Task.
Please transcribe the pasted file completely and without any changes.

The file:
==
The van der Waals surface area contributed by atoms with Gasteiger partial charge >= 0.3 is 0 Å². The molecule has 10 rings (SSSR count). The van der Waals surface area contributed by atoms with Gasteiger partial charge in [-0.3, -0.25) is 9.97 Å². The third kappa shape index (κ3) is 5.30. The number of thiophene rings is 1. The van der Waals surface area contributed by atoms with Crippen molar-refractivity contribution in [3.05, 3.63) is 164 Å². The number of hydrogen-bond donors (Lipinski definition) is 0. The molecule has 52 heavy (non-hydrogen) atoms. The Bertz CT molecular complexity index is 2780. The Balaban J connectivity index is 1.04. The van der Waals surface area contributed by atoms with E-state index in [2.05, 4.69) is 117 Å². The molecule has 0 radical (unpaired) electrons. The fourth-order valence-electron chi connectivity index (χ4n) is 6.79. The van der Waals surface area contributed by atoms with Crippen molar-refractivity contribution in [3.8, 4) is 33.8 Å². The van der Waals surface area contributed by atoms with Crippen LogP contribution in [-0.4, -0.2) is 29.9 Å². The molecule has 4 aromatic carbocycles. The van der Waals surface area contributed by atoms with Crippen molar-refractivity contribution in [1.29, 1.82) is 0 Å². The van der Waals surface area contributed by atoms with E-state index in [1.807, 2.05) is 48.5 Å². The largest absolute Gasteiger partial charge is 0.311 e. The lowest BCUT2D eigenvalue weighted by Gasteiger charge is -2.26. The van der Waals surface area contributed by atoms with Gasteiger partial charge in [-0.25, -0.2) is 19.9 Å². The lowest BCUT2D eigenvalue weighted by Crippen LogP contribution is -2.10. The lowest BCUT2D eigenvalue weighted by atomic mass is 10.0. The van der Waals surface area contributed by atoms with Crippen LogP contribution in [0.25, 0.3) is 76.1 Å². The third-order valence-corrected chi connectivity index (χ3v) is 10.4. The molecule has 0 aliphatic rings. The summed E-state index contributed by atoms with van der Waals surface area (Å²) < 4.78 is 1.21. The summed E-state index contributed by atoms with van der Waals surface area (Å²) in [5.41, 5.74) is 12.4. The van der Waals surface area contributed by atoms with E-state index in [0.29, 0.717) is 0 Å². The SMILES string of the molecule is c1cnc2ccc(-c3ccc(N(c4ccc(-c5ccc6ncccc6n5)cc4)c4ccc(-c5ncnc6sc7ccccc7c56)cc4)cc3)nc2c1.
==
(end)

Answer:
The van der Waals surface area contributed by atoms with Gasteiger partial charge >= 0.3 is 0 Å². The molecule has 10 rings (SSSR count). The van der Waals surface area contributed by atoms with Gasteiger partial charge in [-0.3, -0.25) is 9.97 Å². The third kappa shape index (κ3) is 5.30. The number of thiophene rings is 1. The van der Waals surface area contributed by atoms with Crippen molar-refractivity contribution in [3.05, 3.63) is 164 Å². The number of hydrogen-bond donors (Lipinski definition) is 0. The molecule has 52 heavy (non-hydrogen) atoms. The Bertz CT molecular complexity index is 2780. The Balaban J connectivity index is 1.04. The van der Waals surface area contributed by atoms with E-state index in [2.05, 4.69) is 117 Å². The molecule has 0 radical (unpaired) electrons. The fourth-order valence-electron chi connectivity index (χ4n) is 6.79. The van der Waals surface area contributed by atoms with Crippen molar-refractivity contribution in [3.8, 4) is 33.8 Å². The van der Waals surface area contributed by atoms with Crippen LogP contribution in [-0.4, -0.2) is 29.9 Å². The molecule has 4 aromatic carbocycles. The van der Waals surface area contributed by atoms with Crippen molar-refractivity contribution in [1.29, 1.82) is 0 Å². The van der Waals surface area contributed by atoms with E-state index in [1.807, 2.05) is 48.5 Å². The largest absolute Gasteiger partial charge is 0.311 e. The lowest BCUT2D eigenvalue weighted by Gasteiger charge is -2.26. The van der Waals surface area contributed by atoms with Gasteiger partial charge in [-0.25, -0.2) is 19.9 Å². The lowest BCUT2D eigenvalue weighted by Crippen LogP contribution is -2.10. The lowest BCUT2D eigenvalue weighted by atomic mass is 10.0. The van der Waals surface area contributed by atoms with Crippen LogP contribution in [0.25, 0.3) is 76.1 Å². The third-order valence-corrected chi connectivity index (χ3v) is 10.4. The molecule has 0 aliphatic rings. The summed E-state index contributed by atoms with van der Waals surface area (Å²) < 4.78 is 1.21. The summed E-state index contributed by atoms with van der Waals surface area (Å²) in [5.41, 5.74) is 12.4. The van der Waals surface area contributed by atoms with E-state index in [0.29, 0.717) is 0 Å². The SMILES string of the molecule is c1cnc2ccc(-c3ccc(N(c4ccc(-c5ccc6ncccc6n5)cc4)c4ccc(-c5ncnc6sc7ccccc7c56)cc4)cc3)nc2c1.